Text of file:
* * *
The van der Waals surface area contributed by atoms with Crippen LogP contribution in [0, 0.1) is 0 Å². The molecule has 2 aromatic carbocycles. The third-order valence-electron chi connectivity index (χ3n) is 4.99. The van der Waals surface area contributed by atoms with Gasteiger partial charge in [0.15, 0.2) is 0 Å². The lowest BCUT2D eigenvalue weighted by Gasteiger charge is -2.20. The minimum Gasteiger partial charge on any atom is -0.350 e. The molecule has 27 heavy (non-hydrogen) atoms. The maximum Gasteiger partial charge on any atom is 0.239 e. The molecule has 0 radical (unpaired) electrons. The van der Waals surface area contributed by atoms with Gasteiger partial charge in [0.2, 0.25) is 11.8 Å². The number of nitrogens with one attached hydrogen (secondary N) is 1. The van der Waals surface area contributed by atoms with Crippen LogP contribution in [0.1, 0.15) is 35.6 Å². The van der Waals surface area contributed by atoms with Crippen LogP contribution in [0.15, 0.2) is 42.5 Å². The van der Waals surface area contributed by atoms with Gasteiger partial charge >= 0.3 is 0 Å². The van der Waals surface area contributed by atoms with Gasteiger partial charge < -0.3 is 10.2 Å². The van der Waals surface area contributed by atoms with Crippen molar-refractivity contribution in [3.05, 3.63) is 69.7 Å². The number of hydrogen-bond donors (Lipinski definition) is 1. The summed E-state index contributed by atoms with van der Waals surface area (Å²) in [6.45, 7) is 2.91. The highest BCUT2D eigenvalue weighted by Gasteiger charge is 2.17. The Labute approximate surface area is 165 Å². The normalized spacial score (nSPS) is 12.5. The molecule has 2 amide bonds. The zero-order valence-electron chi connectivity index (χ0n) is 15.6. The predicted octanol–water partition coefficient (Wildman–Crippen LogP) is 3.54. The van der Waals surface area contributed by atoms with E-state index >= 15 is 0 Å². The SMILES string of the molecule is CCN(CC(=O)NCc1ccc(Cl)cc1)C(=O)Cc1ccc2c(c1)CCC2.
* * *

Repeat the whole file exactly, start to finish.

The van der Waals surface area contributed by atoms with Crippen LogP contribution in [0, 0.1) is 0 Å². The molecule has 2 aromatic carbocycles. The third-order valence-electron chi connectivity index (χ3n) is 4.99. The van der Waals surface area contributed by atoms with Gasteiger partial charge in [0.15, 0.2) is 0 Å². The lowest BCUT2D eigenvalue weighted by Gasteiger charge is -2.20. The minimum Gasteiger partial charge on any atom is -0.350 e. The molecule has 27 heavy (non-hydrogen) atoms. The maximum Gasteiger partial charge on any atom is 0.239 e. The molecule has 0 radical (unpaired) electrons. The van der Waals surface area contributed by atoms with Gasteiger partial charge in [0.2, 0.25) is 11.8 Å². The number of nitrogens with one attached hydrogen (secondary N) is 1. The van der Waals surface area contributed by atoms with Crippen LogP contribution in [0.1, 0.15) is 35.6 Å². The van der Waals surface area contributed by atoms with Crippen LogP contribution in [0.15, 0.2) is 42.5 Å². The van der Waals surface area contributed by atoms with Gasteiger partial charge >= 0.3 is 0 Å². The van der Waals surface area contributed by atoms with Gasteiger partial charge < -0.3 is 10.2 Å². The van der Waals surface area contributed by atoms with Crippen molar-refractivity contribution in [3.05, 3.63) is 69.7 Å². The number of hydrogen-bond donors (Lipinski definition) is 1. The summed E-state index contributed by atoms with van der Waals surface area (Å²) in [6.45, 7) is 2.91. The highest BCUT2D eigenvalue weighted by Gasteiger charge is 2.17. The Labute approximate surface area is 165 Å². The normalized spacial score (nSPS) is 12.5. The molecule has 2 amide bonds. The zero-order valence-electron chi connectivity index (χ0n) is 15.6. The predicted octanol–water partition coefficient (Wildman–Crippen LogP) is 3.54. The van der Waals surface area contributed by atoms with E-state index >= 15 is 0 Å². The SMILES string of the molecule is CCN(CC(=O)NCc1ccc(Cl)cc1)C(=O)Cc1ccc2c(c1)CCC2.